Tablets are increasingly popular in primary classrooms, with many schools investing in a whole-class set that can be booked for use across year groups and subjects. Even with only one or two tablets available for use, there is a lot you can do. Some examples are given in table 5.2 (with thanks to Duncan Mackrill and published in Teaching Primary Music, page 57).
Provides a computer in our hand – sound, screen, microphone, etc. are all in one portable unit
Teachers or pupils can easily make video or audio recordings of completed work or their work in progress; this can then be replayed via a projector for the whole class, or on the tablet itself in a future lesson to remind pupils of their previous work (useful for on-going composing or performing activities)
Key evidence of pupil work can be saved and collated and notes made on pupils ‘on the hoof’ in the class; this can also be saved to a pupil or class ePortfolio, replayed, shared and accessed at a later date
Allows easy internet access anywhere with a WiFi connection, so tablets can be used in different locations as a recording device or to support musicians as they work, e.g. in displaying lyrics, playing backings or simple loops to support improvising or performance work
Support tool for teachers
Enables teachers to play MP3 files, play backings, set quizzes, etc. and create their own loops or backings to support singing or instrumental work, e.g. using GarageBand (iOS) or PocketBand (Android)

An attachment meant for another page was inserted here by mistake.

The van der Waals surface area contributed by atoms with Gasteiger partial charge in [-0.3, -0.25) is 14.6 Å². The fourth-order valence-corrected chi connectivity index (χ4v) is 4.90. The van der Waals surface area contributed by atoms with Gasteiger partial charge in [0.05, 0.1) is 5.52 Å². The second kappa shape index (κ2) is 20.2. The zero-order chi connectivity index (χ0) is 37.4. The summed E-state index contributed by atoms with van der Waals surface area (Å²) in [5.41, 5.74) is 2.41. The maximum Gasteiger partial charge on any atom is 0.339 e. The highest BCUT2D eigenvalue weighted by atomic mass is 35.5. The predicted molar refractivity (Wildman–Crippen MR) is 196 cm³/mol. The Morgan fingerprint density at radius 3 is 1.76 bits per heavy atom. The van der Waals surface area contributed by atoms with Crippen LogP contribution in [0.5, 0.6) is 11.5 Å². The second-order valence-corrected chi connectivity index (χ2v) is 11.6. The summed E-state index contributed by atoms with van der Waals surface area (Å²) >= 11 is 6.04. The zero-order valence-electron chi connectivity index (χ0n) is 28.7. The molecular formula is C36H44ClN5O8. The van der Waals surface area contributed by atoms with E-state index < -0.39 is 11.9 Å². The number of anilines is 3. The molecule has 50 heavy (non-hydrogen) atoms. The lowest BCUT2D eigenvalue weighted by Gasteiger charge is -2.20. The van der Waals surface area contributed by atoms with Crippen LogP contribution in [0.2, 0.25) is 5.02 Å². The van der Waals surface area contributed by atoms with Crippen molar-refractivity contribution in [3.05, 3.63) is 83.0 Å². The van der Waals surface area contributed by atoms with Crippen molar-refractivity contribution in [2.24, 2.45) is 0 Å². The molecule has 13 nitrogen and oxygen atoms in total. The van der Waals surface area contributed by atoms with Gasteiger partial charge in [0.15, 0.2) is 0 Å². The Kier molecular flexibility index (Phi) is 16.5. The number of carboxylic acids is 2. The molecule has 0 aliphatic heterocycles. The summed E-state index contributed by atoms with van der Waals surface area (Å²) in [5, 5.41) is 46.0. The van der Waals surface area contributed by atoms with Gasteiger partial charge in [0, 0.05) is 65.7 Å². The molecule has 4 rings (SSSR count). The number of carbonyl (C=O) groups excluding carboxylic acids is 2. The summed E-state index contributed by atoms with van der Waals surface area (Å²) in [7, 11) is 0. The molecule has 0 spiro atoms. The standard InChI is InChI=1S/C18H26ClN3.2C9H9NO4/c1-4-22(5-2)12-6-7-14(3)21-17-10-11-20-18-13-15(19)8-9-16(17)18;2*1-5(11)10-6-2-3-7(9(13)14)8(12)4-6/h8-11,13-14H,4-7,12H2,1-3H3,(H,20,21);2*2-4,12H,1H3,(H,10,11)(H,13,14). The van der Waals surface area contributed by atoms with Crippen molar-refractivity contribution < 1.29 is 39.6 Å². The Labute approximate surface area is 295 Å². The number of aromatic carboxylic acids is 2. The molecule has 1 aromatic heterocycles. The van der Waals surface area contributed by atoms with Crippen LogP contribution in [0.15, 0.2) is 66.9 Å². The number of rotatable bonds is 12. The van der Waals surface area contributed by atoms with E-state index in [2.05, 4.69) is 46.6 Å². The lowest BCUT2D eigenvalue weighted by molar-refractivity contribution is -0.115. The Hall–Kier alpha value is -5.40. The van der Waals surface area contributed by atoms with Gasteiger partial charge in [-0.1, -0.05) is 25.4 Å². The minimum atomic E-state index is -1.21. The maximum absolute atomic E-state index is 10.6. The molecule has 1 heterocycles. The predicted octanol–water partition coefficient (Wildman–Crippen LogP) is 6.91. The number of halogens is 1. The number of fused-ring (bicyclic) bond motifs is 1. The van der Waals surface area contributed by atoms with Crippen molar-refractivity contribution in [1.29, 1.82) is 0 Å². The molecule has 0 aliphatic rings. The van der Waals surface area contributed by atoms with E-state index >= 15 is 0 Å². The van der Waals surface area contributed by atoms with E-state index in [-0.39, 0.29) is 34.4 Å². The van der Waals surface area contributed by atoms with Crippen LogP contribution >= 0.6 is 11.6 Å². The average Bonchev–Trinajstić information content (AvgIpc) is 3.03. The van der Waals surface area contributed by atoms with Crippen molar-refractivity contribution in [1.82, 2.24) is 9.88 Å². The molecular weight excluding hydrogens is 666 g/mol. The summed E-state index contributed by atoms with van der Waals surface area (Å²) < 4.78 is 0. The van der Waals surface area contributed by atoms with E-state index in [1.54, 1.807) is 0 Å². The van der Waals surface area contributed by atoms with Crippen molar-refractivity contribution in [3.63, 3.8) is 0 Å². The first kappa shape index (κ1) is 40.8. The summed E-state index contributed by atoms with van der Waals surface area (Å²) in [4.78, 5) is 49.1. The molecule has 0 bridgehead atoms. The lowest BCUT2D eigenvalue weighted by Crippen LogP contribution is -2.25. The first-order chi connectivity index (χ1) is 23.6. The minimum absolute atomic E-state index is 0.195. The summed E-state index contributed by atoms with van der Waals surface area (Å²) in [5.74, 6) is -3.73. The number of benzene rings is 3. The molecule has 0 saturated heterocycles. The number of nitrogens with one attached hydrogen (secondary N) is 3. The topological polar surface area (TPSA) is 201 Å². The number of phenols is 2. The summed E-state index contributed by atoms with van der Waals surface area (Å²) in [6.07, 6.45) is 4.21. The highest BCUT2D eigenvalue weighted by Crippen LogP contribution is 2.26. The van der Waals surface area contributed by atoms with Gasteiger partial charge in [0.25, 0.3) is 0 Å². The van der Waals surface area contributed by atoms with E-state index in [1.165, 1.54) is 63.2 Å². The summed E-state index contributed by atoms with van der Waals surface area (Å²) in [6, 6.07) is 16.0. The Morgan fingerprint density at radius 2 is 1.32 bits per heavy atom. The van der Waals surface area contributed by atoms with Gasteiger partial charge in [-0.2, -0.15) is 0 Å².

The tablet can be easily connected to a data projector to model, share work or present ideas to pupils
Table 5.2 Benefits of using tablets for musical learning and assessment
There are so many Applications (Apps) available for almost any conceivable use – there are bound to be some you would find beneficial in your classroom. A list of useful Apps in primary music education has been put together by Kelly-Jo Peters at Great Oaks Special School. This excellent resource also gives suggestions of how the Apps might be used in Key Stage 1 and special educational needs settings. The list is fairly extensive and, whilst written for a SEN audience, has a much wider reach and applicability in mainstream schools and with both older and younger children.
If you have tablets for use in your classroom, take a look at some of the amazing and powerful technologies available, many of which are free. A very versatile and often pre-loaded iOS app on technologies such as the iPhone and iPad is ‘GarageBand’. It is likely that many children will already have used this outside of the classroom. Amongst other things, it is useful as a loop-based software and for recording – the downloadable interactive book GarageBand for Schools by Phil Heeley and David Ashworth is a good starting place for taking teachers through a step-by-step guide to creating a song.